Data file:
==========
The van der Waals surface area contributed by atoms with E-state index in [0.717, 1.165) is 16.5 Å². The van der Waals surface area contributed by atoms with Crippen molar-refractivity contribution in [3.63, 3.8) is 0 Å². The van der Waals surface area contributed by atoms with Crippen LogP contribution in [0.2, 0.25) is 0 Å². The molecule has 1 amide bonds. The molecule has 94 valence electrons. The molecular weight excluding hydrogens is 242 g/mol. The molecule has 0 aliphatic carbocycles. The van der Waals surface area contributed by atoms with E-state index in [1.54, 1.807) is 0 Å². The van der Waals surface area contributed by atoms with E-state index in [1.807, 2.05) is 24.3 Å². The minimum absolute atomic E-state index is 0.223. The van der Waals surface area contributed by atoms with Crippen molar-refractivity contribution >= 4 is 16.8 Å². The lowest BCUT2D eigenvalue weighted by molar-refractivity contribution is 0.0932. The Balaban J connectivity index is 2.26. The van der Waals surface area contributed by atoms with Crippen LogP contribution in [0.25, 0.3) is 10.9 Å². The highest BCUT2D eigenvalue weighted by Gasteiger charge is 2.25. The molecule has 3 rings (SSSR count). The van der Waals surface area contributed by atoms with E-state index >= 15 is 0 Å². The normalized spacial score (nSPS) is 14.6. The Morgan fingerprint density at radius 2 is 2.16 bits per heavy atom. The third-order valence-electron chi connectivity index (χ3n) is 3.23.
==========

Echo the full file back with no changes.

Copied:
The van der Waals surface area contributed by atoms with E-state index in [0.717, 1.165) is 16.5 Å². The van der Waals surface area contributed by atoms with Crippen molar-refractivity contribution in [3.63, 3.8) is 0 Å². The van der Waals surface area contributed by atoms with Crippen LogP contribution in [0.2, 0.25) is 0 Å². The molecule has 1 amide bonds. The molecule has 94 valence electrons. The molecular weight excluding hydrogens is 242 g/mol. The molecule has 0 aliphatic carbocycles. The van der Waals surface area contributed by atoms with E-state index in [1.54, 1.807) is 0 Å². The van der Waals surface area contributed by atoms with E-state index in [1.807, 2.05) is 24.3 Å². The minimum absolute atomic E-state index is 0.223. The van der Waals surface area contributed by atoms with Crippen molar-refractivity contribution >= 4 is 16.8 Å². The lowest BCUT2D eigenvalue weighted by molar-refractivity contribution is 0.0932. The Balaban J connectivity index is 2.26. The van der Waals surface area contributed by atoms with Crippen LogP contribution in [0.25, 0.3) is 10.9 Å². The highest BCUT2D eigenvalue weighted by Gasteiger charge is 2.25. The molecule has 3 rings (SSSR count). The van der Waals surface area contributed by atoms with E-state index >= 15 is 0 Å². The normalized spacial score (nSPS) is 14.6. The Morgan fingerprint density at radius 2 is 2.16 bits per heavy atom. The third-order valence-electron chi connectivity index (χ3n) is 3.23.